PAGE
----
Sunday, September 26, 2010

Nagarjuna and Emptiness

"Clinging", says Nagarjuna, "is to insist on being someone…."

"To be empty is no longer to be full of Oneself.The Buddha encourages abiding in emptiness as a way to realize liberation of the mind. Lao Tzu advises a daily process of subtraction in order that one’s life can be filled. Nagarjuna declares that emptiness is the middle way itself. For Hui-neng, emptiness “includes the sun, moon, stars and planets,” while for Dogen “forgetting oneself is to be awakened by all things.” For Shantideva, emptiness entails letting go of preoccupation with “self” to find oneself extended into a network of endless relationships with others. Shabkar understands how the mind’s emptiness is integral to its radiant, unimpeded responsiveness."....from Stephen Batchelor's Verses from the Center, pg. 43

Nagarjuna (ce 150 to 250) “Nagarjuna kick started Mahajana Buddhism and called into question assumptions so easily resorted to in our attempt to understand the world. Among these assumptions were the existence of stable substances, the linear and one-directional movement of causation, the atomic individuality of persons, the belief in a fixed identity or selfhood, and the strict separations between good and bad conduct and the blessed and fettered life.” …

What follows is one of Nagarjuna’s poems.


The dharma taught by buddhas
Hinges on two truths:
Partial truths of the world
And truths which are sublime.
Without knowing how they differ,
You cannot know the deep;
Without relying on conventions,
You cannot disclose the sublime;
Without intuiting the sublime;
You cannot experience freedom.

Misperceiving emptiness
Injures the unintelligent
Like mishandling a snake
Or miscasting a spell.

The Buddha despaired
Of teaching the dharma,
Knowing it hard
To intuit its depths.

Your muddled conclusions
Do not affect emptiness;
Your denial of emptiness
Does not affect me.

When emptiness is possible,
Everything is possible;
Were emptiness impossible,
Nothing would be possible.

In projecting your faults onto me,
You forget the horse you are riding.

To see things existing by nature,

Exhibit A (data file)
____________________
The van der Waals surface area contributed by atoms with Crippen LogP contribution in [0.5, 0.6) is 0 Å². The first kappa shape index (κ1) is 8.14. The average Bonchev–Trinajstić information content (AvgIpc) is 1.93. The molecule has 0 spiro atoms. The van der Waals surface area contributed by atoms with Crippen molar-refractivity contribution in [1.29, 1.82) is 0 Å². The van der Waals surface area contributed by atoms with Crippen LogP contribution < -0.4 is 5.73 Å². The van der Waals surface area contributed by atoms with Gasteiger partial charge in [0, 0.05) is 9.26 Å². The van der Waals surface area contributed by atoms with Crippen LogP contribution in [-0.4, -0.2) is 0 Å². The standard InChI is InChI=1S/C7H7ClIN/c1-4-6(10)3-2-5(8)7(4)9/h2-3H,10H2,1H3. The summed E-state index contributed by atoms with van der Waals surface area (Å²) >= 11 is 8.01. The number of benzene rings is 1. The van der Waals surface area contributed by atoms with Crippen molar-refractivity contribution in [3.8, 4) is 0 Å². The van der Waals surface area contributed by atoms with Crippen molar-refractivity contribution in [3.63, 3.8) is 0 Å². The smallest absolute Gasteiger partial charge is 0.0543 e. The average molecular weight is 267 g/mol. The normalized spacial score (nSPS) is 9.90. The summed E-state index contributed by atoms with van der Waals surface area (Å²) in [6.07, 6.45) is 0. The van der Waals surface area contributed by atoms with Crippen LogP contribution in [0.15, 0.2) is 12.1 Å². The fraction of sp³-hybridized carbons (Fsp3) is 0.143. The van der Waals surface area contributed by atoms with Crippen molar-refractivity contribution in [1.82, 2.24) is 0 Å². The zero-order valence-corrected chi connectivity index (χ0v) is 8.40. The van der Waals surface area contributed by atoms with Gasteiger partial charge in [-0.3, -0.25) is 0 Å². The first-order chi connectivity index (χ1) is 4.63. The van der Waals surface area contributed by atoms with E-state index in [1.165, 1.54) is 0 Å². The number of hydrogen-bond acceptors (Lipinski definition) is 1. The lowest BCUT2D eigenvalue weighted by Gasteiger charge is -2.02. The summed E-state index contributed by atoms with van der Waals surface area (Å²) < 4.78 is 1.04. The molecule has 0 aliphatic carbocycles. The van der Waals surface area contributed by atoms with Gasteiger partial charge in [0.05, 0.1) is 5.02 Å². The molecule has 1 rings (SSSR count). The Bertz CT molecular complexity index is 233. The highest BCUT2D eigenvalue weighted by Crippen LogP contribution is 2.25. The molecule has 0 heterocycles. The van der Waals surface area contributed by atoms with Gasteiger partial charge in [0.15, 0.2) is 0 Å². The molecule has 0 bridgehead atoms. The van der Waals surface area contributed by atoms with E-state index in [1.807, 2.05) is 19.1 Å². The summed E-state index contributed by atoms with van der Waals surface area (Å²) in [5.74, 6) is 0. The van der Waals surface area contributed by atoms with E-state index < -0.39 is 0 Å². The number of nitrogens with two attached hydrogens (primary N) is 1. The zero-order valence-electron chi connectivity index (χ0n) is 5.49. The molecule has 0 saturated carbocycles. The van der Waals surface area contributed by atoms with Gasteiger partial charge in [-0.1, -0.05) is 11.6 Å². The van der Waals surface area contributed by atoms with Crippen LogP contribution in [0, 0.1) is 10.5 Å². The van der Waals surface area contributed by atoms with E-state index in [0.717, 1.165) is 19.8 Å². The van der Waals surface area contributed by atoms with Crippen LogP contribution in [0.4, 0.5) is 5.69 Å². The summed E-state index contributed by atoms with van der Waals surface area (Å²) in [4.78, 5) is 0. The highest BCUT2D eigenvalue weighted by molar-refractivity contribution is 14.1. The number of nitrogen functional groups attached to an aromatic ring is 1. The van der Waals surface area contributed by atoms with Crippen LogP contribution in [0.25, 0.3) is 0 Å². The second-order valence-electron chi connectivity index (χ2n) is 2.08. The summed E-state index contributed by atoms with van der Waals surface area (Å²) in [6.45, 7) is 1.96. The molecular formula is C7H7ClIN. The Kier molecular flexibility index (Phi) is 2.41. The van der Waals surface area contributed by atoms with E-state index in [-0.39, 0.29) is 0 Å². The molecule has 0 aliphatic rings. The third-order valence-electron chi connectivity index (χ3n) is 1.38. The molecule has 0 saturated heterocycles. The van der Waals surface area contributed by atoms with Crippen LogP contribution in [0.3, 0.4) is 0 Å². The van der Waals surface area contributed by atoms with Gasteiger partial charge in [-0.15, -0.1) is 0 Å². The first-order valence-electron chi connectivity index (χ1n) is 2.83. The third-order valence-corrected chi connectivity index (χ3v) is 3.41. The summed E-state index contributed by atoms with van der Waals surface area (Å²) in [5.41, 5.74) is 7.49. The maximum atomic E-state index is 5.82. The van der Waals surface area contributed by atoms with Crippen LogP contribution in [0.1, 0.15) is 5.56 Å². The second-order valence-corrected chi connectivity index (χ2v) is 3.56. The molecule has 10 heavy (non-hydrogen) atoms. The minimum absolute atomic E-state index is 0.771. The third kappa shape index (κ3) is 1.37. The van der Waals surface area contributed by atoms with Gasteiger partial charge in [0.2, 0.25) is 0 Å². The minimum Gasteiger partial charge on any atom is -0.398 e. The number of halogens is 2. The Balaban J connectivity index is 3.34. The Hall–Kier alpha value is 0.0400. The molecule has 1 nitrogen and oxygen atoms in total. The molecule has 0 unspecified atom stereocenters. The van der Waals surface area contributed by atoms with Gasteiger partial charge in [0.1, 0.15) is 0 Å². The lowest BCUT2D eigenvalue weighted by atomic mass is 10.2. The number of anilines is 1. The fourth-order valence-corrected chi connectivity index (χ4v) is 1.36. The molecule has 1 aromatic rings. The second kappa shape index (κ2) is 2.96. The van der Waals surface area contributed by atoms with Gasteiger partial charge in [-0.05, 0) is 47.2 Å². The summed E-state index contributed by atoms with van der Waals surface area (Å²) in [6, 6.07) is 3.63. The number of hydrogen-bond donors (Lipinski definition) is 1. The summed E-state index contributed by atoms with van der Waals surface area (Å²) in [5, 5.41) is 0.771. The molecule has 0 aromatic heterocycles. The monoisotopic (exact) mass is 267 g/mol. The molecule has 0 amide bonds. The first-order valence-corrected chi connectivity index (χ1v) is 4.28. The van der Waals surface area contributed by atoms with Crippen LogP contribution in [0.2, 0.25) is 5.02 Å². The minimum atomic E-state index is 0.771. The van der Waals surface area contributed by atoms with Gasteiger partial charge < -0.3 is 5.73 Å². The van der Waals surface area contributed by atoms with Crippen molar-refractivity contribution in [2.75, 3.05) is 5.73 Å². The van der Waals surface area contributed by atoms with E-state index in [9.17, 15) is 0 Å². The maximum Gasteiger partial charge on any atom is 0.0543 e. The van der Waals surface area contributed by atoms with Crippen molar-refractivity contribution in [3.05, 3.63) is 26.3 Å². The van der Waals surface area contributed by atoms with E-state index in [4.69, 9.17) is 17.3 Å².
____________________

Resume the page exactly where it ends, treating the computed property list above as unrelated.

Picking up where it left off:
Is to see them without
Causes or conditions,
Thus subverting causality,
Agents, tools and acts,
Starting, stopping and ripening.

Contingency is emptiness
Which, contingently configured,
Is the middle way.
Everything is contingent;
Everything is empty.

Were everything not empty,
There would be no rising and passing.
Ennobling truths would not exist.
Without contingency
How could I suffer pain?

This shifting anguish
Has no nature of its own;
If it did, how could it have a cause?
Deny emptiness and you deny
The origins of suffering.

If anguish existed by nature,
How would it ever cease?
Absolute misery could never stop.
How could you cultivate a path
That exists by nature?
How could it lead to the end of pain?
A path on which you tread
Can have no essence of its own.

If confusion existed by nature,
I would always be confused.
How could I know anything?
Letting go and realizing,
Cultivation and fruition
Could never happen.

Who can attain absolute goals
That by nature are unattainable?
Since no one could reach them,
There would be no community;
With no truths, no dharma either.
With no community or dharma
How could I awaken?
I would not depend on awakening
Nor awakening on me.

A naturally unawakened person
Would never awaken
No matter how hard
He practiced for its sake.
He would never do good or evil;
An unempty person would do nothing.
He’d experience fruits of good and evil
Without having done good or evil deeds.
How can fruits of good and evil not be empty
If they are experienced?

To subvert emptiness and contingency
Is to subvert conventions of the world,
It engenders passivity:
Acts without an author,
Authors who do not act.
Beings would not be born or die;
They would be frozen in time,
Alien to variety

If things were unempty,
You could attain nothing.
Anguish would never end.
You would never let go of compulsive acts.

To see contingency is to see
Anguish, its origins, cessation and the path.

from Stephen Batchelor, Verses from the Center, pg. 126

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